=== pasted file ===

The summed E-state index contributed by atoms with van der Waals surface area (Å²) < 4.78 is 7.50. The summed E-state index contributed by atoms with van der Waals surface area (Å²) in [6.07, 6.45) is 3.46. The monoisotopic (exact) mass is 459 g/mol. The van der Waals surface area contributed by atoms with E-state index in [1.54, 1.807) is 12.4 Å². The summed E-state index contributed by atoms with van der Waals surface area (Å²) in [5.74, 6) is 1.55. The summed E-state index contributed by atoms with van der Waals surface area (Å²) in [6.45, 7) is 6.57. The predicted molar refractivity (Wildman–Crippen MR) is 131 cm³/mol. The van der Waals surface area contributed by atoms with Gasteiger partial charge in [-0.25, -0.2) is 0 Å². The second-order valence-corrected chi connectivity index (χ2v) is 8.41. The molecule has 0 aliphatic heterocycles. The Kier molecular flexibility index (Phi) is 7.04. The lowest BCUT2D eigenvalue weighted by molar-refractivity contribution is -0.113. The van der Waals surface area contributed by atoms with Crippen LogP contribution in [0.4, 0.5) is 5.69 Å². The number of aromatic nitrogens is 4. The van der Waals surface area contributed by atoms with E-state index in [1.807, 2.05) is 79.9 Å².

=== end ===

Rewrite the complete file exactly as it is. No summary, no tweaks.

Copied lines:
The summed E-state index contributed by atoms with van der Waals surface area (Å²) < 4.78 is 7.50. The summed E-state index contributed by atoms with van der Waals surface area (Å²) in [6.07, 6.45) is 3.46. The monoisotopic (exact) mass is 459 g/mol. The van der Waals surface area contributed by atoms with E-state index in [1.54, 1.807) is 12.4 Å². The summed E-state index contributed by atoms with van der Waals surface area (Å²) in [5.74, 6) is 1.55. The summed E-state index contributed by atoms with van der Waals surface area (Å²) in [6.45, 7) is 6.57. The predicted molar refractivity (Wildman–Crippen MR) is 131 cm³/mol. The van der Waals surface area contributed by atoms with Gasteiger partial charge in [-0.25, -0.2) is 0 Å². The second-order valence-corrected chi connectivity index (χ2v) is 8.41. The molecule has 0 aliphatic heterocycles. The Kier molecular flexibility index (Phi) is 7.04. The lowest BCUT2D eigenvalue weighted by molar-refractivity contribution is -0.113. The van der Waals surface area contributed by atoms with Crippen LogP contribution in [0.4, 0.5) is 5.69 Å². The number of aromatic nitrogens is 4. The van der Waals surface area contributed by atoms with E-state index in [1.807, 2.05) is 79.9 Å².